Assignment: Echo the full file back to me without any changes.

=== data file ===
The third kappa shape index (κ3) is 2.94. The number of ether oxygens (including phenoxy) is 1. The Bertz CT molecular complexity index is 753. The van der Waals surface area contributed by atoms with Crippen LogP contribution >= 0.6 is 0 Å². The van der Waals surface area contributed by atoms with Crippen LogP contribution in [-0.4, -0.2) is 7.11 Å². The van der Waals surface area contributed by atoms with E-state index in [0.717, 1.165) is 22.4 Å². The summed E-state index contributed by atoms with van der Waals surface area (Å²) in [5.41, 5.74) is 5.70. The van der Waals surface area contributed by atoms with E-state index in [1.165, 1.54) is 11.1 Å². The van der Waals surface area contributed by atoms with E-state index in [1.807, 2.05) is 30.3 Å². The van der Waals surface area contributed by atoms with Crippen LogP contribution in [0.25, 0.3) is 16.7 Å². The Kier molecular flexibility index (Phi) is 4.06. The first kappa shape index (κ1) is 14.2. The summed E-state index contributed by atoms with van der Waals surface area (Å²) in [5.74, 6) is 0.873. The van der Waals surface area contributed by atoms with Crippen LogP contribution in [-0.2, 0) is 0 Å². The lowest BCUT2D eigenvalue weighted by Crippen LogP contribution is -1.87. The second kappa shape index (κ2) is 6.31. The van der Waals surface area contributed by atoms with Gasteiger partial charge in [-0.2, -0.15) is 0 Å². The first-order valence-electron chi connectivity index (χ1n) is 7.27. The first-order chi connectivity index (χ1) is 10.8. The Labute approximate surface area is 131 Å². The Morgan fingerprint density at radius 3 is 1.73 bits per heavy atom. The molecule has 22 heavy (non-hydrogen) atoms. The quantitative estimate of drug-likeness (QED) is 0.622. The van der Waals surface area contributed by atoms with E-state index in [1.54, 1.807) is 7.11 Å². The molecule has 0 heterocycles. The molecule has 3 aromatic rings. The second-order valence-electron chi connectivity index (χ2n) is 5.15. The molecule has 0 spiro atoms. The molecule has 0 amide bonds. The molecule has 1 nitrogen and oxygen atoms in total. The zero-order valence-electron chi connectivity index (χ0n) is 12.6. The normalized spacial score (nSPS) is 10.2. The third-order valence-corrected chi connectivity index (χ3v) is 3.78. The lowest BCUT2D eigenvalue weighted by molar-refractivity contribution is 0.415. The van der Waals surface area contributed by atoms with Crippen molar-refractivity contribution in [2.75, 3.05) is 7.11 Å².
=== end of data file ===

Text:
The third kappa shape index (κ3) is 2.94. The number of ether oxygens (including phenoxy) is 1. The Bertz CT molecular complexity index is 753. The van der Waals surface area contributed by atoms with Crippen LogP contribution >= 0.6 is 0 Å². The van der Waals surface area contributed by atoms with Crippen LogP contribution in [-0.4, -0.2) is 7.11 Å². The van der Waals surface area contributed by atoms with E-state index in [0.717, 1.165) is 22.4 Å². The summed E-state index contributed by atoms with van der Waals surface area (Å²) in [5.41, 5.74) is 5.70. The van der Waals surface area contributed by atoms with E-state index in [1.165, 1.54) is 11.1 Å². The van der Waals surface area contributed by atoms with E-state index in [1.807, 2.05) is 30.3 Å². The van der Waals surface area contributed by atoms with Crippen LogP contribution in [0.25, 0.3) is 16.7 Å². The Kier molecular flexibility index (Phi) is 4.06. The first kappa shape index (κ1) is 14.2. The summed E-state index contributed by atoms with van der Waals surface area (Å²) in [5.74, 6) is 0.873. The van der Waals surface area contributed by atoms with Crippen LogP contribution in [-0.2, 0) is 0 Å². The lowest BCUT2D eigenvalue weighted by Crippen LogP contribution is -1.87. The second kappa shape index (κ2) is 6.31. The van der Waals surface area contributed by atoms with Gasteiger partial charge in [-0.2, -0.15) is 0 Å². The first-order valence-electron chi connectivity index (χ1n) is 7.27. The first-order chi connectivity index (χ1) is 10.8. The Labute approximate surface area is 131 Å². The Morgan fingerprint density at radius 3 is 1.73 bits per heavy atom. The molecule has 22 heavy (non-hydrogen) atoms. The quantitative estimate of drug-likeness (QED) is 0.622. The van der Waals surface area contributed by atoms with E-state index in [1.54, 1.807) is 7.11 Å². The molecule has 0 heterocycles. The molecule has 3 aromatic rings. The second-order valence-electron chi connectivity index (χ2n) is 5.15. The molecule has 0 spiro atoms. The molecule has 0 amide bonds. The molecule has 1 nitrogen and oxygen atoms in total. The zero-order valence-electron chi connectivity index (χ0n) is 12.6. The normalized spacial score (nSPS) is 10.2. The third-order valence-corrected chi connectivity index (χ3v) is 3.78. The lowest BCUT2D eigenvalue weighted by molar-refractivity contribution is 0.415. The van der Waals surface area contributed by atoms with Crippen molar-refractivity contribution in [2.75, 3.05) is 7.11 Å².